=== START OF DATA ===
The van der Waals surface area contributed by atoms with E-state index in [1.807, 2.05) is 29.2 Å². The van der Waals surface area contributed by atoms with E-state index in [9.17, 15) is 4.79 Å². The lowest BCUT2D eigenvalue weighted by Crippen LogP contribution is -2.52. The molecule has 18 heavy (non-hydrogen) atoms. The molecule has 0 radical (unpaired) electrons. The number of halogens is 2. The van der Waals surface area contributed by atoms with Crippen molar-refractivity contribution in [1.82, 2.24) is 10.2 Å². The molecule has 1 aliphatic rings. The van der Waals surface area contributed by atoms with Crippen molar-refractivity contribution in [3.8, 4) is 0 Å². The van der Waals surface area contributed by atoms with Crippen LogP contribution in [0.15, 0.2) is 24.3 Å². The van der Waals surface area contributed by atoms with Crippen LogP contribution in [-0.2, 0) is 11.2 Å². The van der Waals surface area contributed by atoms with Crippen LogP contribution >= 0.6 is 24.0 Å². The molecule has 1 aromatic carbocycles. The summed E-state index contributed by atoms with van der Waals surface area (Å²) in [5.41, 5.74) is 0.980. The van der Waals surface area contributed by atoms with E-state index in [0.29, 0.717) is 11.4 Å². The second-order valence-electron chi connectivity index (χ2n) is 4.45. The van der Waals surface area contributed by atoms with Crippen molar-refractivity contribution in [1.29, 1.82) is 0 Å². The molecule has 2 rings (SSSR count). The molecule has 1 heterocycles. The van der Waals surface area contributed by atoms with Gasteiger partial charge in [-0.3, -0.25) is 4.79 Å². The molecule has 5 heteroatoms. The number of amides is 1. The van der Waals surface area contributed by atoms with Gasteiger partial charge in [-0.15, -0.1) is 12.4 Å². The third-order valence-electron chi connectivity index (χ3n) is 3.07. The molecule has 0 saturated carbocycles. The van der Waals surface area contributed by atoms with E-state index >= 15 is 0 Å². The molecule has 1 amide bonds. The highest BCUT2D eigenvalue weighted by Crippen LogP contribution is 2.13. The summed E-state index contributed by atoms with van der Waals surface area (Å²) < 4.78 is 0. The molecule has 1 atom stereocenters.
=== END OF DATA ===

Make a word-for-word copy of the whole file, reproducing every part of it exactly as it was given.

The van der Waals surface area contributed by atoms with E-state index in [1.807, 2.05) is 29.2 Å². The van der Waals surface area contributed by atoms with E-state index in [9.17, 15) is 4.79 Å². The lowest BCUT2D eigenvalue weighted by Crippen LogP contribution is -2.52. The molecule has 18 heavy (non-hydrogen) atoms. The molecule has 0 radical (unpaired) electrons. The number of halogens is 2. The van der Waals surface area contributed by atoms with Crippen molar-refractivity contribution in [1.82, 2.24) is 10.2 Å². The molecule has 1 aliphatic rings. The van der Waals surface area contributed by atoms with Crippen molar-refractivity contribution in [3.8, 4) is 0 Å². The van der Waals surface area contributed by atoms with Crippen LogP contribution in [0.15, 0.2) is 24.3 Å². The van der Waals surface area contributed by atoms with Crippen LogP contribution in [-0.2, 0) is 11.2 Å². The van der Waals surface area contributed by atoms with Crippen LogP contribution >= 0.6 is 24.0 Å². The molecule has 1 aromatic carbocycles. The summed E-state index contributed by atoms with van der Waals surface area (Å²) in [5.41, 5.74) is 0.980. The van der Waals surface area contributed by atoms with E-state index in [0.29, 0.717) is 11.4 Å². The second-order valence-electron chi connectivity index (χ2n) is 4.45. The van der Waals surface area contributed by atoms with Crippen molar-refractivity contribution in [1.29, 1.82) is 0 Å². The molecule has 2 rings (SSSR count). The molecule has 1 heterocycles. The van der Waals surface area contributed by atoms with Gasteiger partial charge in [-0.3, -0.25) is 4.79 Å². The molecule has 5 heteroatoms. The number of amides is 1. The van der Waals surface area contributed by atoms with Gasteiger partial charge in [-0.15, -0.1) is 12.4 Å². The third-order valence-electron chi connectivity index (χ3n) is 3.07. The molecule has 0 saturated carbocycles. The van der Waals surface area contributed by atoms with E-state index >= 15 is 0 Å². The molecule has 1 amide bonds. The highest BCUT2D eigenvalue weighted by Crippen LogP contribution is 2.13. The summed E-state index contributed by atoms with van der Waals surface area (Å²) < 4.78 is 0. The molecule has 1 atom stereocenters.